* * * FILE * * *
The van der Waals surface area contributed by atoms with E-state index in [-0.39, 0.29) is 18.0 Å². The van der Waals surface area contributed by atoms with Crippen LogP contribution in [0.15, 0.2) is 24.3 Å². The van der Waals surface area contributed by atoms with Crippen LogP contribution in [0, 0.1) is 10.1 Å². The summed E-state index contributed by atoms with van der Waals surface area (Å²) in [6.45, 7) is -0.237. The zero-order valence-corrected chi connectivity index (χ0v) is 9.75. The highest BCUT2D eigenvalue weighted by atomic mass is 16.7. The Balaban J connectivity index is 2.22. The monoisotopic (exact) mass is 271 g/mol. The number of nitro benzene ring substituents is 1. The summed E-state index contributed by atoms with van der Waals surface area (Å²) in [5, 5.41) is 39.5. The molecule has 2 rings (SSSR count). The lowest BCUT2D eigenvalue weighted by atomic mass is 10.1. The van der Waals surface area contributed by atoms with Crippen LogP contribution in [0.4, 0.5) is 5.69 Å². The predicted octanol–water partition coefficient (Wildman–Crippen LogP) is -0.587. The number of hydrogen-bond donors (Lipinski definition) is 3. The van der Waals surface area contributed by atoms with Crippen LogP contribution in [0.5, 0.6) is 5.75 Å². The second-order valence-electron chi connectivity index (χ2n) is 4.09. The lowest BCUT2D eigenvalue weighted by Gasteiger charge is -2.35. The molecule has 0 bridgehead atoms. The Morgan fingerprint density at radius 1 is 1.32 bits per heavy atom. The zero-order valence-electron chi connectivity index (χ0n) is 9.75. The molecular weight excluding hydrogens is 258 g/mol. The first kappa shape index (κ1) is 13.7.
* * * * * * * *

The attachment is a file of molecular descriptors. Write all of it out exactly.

The van der Waals surface area contributed by atoms with E-state index in [-0.39, 0.29) is 18.0 Å². The van der Waals surface area contributed by atoms with Crippen LogP contribution in [0.15, 0.2) is 24.3 Å². The van der Waals surface area contributed by atoms with Crippen LogP contribution in [0, 0.1) is 10.1 Å². The summed E-state index contributed by atoms with van der Waals surface area (Å²) in [6.45, 7) is -0.237. The zero-order valence-corrected chi connectivity index (χ0v) is 9.75. The highest BCUT2D eigenvalue weighted by atomic mass is 16.7. The Balaban J connectivity index is 2.22. The monoisotopic (exact) mass is 271 g/mol. The number of nitro benzene ring substituents is 1. The summed E-state index contributed by atoms with van der Waals surface area (Å²) in [5, 5.41) is 39.5. The molecule has 2 rings (SSSR count). The lowest BCUT2D eigenvalue weighted by atomic mass is 10.1. The van der Waals surface area contributed by atoms with Crippen LogP contribution in [0.4, 0.5) is 5.69 Å². The predicted octanol–water partition coefficient (Wildman–Crippen LogP) is -0.587. The number of hydrogen-bond donors (Lipinski definition) is 3. The van der Waals surface area contributed by atoms with Crippen LogP contribution in [0.5, 0.6) is 5.75 Å². The second-order valence-electron chi connectivity index (χ2n) is 4.09. The lowest BCUT2D eigenvalue weighted by Gasteiger charge is -2.35. The molecule has 0 bridgehead atoms. The Morgan fingerprint density at radius 1 is 1.32 bits per heavy atom. The zero-order valence-electron chi connectivity index (χ0n) is 9.75. The molecular weight excluding hydrogens is 258 g/mol. The first kappa shape index (κ1) is 13.7.